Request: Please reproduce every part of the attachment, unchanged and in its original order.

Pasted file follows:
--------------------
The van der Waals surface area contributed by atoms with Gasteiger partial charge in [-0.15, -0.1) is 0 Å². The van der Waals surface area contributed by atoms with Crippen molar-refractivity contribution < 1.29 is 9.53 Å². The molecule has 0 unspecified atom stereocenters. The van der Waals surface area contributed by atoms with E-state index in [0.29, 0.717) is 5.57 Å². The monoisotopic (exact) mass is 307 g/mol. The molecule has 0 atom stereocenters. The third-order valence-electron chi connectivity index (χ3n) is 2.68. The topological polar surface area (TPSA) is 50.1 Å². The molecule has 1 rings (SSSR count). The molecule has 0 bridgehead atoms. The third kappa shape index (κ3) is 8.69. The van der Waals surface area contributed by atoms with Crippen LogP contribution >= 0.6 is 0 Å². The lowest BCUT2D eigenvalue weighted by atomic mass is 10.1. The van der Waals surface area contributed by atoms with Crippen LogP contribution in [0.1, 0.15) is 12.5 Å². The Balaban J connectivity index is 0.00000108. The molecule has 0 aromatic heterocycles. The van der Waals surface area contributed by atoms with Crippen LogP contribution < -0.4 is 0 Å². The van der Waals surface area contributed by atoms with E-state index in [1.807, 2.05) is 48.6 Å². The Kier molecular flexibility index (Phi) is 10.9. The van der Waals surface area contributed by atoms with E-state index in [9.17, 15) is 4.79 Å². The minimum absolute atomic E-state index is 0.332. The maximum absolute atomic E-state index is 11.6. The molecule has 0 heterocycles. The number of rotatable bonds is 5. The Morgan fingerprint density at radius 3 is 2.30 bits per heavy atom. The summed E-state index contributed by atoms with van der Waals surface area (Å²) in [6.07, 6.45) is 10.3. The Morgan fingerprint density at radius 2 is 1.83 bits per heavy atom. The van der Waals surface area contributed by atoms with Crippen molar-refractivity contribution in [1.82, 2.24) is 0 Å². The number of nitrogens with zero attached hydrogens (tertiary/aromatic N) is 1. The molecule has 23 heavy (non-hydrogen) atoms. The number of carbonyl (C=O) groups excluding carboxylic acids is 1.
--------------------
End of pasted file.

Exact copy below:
The van der Waals surface area contributed by atoms with Gasteiger partial charge in [-0.15, -0.1) is 0 Å². The van der Waals surface area contributed by atoms with Crippen molar-refractivity contribution < 1.29 is 9.53 Å². The molecule has 0 unspecified atom stereocenters. The van der Waals surface area contributed by atoms with E-state index in [0.29, 0.717) is 5.57 Å². The monoisotopic (exact) mass is 307 g/mol. The molecule has 0 atom stereocenters. The third-order valence-electron chi connectivity index (χ3n) is 2.68. The topological polar surface area (TPSA) is 50.1 Å². The molecule has 1 rings (SSSR count). The molecule has 0 bridgehead atoms. The third kappa shape index (κ3) is 8.69. The van der Waals surface area contributed by atoms with Crippen LogP contribution >= 0.6 is 0 Å². The lowest BCUT2D eigenvalue weighted by atomic mass is 10.1. The van der Waals surface area contributed by atoms with Crippen LogP contribution in [0.1, 0.15) is 12.5 Å². The Balaban J connectivity index is 0.00000108. The molecule has 0 aromatic heterocycles. The van der Waals surface area contributed by atoms with Crippen LogP contribution < -0.4 is 0 Å². The van der Waals surface area contributed by atoms with E-state index in [1.807, 2.05) is 48.6 Å². The Kier molecular flexibility index (Phi) is 10.9. The van der Waals surface area contributed by atoms with E-state index in [9.17, 15) is 4.79 Å². The minimum absolute atomic E-state index is 0.332. The maximum absolute atomic E-state index is 11.6. The molecule has 0 heterocycles. The number of rotatable bonds is 5. The Morgan fingerprint density at radius 3 is 2.30 bits per heavy atom. The summed E-state index contributed by atoms with van der Waals surface area (Å²) in [6.07, 6.45) is 10.3. The Morgan fingerprint density at radius 2 is 1.83 bits per heavy atom. The van der Waals surface area contributed by atoms with Crippen molar-refractivity contribution in [1.82, 2.24) is 0 Å². The number of nitrogens with zero attached hydrogens (tertiary/aromatic N) is 1. The molecule has 23 heavy (non-hydrogen) atoms. The number of carbonyl (C=O) groups excluding carboxylic acids is 1.